Tuesday, February 19, 2008

Going to the Gym

Before I get to the story today, I would just like to mention that it's been two whole days and almost no one has asked me for the recording of me reciting a Chinese poem. My pronunciation is bad, but not that bad. All I've gotten is one request, and one unsolicited offer for online Chinese lessons. To make my inbox problems worse, I still have not heard back on my application to the summer Chinese program I want to do. I'm thinking more and more about a sentence that said roughly "CET reserves the right to withhold a decision on borderline applicants."

Last night coming out of my stifling Chinese literature in translation class I learned that half of USAC was going to the gym. I'm generally not into that kind of thing, but on their way out, all that talk about releasing endorphins made me really want to run. It was a cold, rainy night, and if I tried to go running I'd be more worried about being nailed by a taxi than I would be about my pace, so the safety of a gym sounded appealing.

The only problem, I realized vaguely when I headed out, was that I didn't know where I was going. In fact, I didn't know how to say "gym." All I knew is that everyone was headed to a place "really close to Carrefour." When I got to Carrefour and started looking at all the buildings, I understood how insufficient this description was. Carrefour itself, as a mega-sized Super Walmart (yes, it gets bigger than Super Walmart. Carrefour has two stories: everything non-edible on the top, any food in the world on the bottom), took five minutes just to walk around. I decided that I would ask someone.

I picked out a guy who was selling knick-knacks and looked like he could handle a foreigner. Our conversation was more like a game of Taboo: "Excuse me," I said to him in Chinese. "I'm looking for a place... I want to go running..." No response. "And--" here I lifted imaginary weights. "If you want to go on a diet, you go to a..." I went back to my simulation of bench pressing, feeling totally ridiculous as this guy stared at me with a blank face, until finally he must have figured out what I was talking about. He said some name for "gym" in Chinese, which I repeated the best I could in case I needed to ask other people, and then said "third floor" and "Carrefour" and pointed. I thought that wasn't a bad start, thanked him, and started walking in the direction of his finger.

I got to the plaza that I thought likely held the gym and asked a worker. Armed with the word I almost knew from my first encounter, it took less acting to get directions this time, but when I got to the third floor I was on a terrace that only had restaurants. I asked another person, who said he couldn't help me, and as I wandered back to the stairs, I saw a sign with a woman working out. That looked promising, but the closer I got, the more pictures of women I saw, until I was at the entrance and convinced that I had come to a place that was only for women. When I asked the woman working there if she knew of a gym (For men? she asked. Yes, for men.) she told me the third floor of a different building really close by.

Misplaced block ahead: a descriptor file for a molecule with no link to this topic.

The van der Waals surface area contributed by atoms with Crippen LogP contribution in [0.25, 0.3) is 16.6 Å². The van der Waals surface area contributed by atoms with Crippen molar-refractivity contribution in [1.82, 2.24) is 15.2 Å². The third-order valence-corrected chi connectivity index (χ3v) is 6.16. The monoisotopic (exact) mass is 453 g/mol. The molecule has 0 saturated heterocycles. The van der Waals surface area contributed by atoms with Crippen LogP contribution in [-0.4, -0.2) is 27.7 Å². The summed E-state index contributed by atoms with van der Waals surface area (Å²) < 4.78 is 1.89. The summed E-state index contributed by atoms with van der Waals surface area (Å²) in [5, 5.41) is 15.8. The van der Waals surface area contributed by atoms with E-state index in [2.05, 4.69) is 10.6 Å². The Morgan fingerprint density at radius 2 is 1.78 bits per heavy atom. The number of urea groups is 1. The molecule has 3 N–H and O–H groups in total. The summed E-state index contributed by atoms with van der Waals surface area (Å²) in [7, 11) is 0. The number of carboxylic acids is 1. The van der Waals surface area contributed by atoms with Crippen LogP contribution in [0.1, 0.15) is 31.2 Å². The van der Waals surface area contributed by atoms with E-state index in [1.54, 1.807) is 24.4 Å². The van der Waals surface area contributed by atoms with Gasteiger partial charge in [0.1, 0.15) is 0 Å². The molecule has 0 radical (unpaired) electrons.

I only had to ask two more people before I found the elevator for that building and arrived. And I was worried about not using my Chinese enough recently. The people at the gym wanted 80 kuai, but when I showed interest in a membership plan and said I wanted to try it out first, they lowered the cost to 50 and introduced me to my personal Chinese trainer for the evening.

Zhang Hong let me run on the treadmill for a while, then started me on a full body workout, and my language skills were not up to refusing. We had a surprisingly good conversation for me concentrating on doing the exercises. I tried to tell him that I was just a skinny guy who couldn't gain muscle, but his wrists were about the same size mine were and he was buff. In fact, by the end of the workout I had him ask how much a membership would be, but compared to UF's free gym (that I never use), I couldn't justify spending a lot of money.

I felt so hot afterward that I actually went home in my shorts. I didn't mention it before, but going there I was wearing long underwear with bright light blue sports shorts over, and looked absolutely ridiculous, so letting my legs cool off while I took the bus home wasn't as crazy as it sounds.

I enjoyed my endorphins for the rest of the night and went to bed early.

3 comments:

Sheri said...

I hope you post a photo of yourself with those blue light blue sport shorts over the long underwear!
I am amazed as you described how you finally found the gym. So many people need to talk to- aaaah, that's the beauty of learning the language in the country...the agony of daily work to try to communicate finally pays off.

T.C. said...

yo will, you definetly need to post a picture of you in those blue shorts... for the Christmas calender of course.

Anonymous said...

Frankly, the blue scarf is about as far as you need to go!

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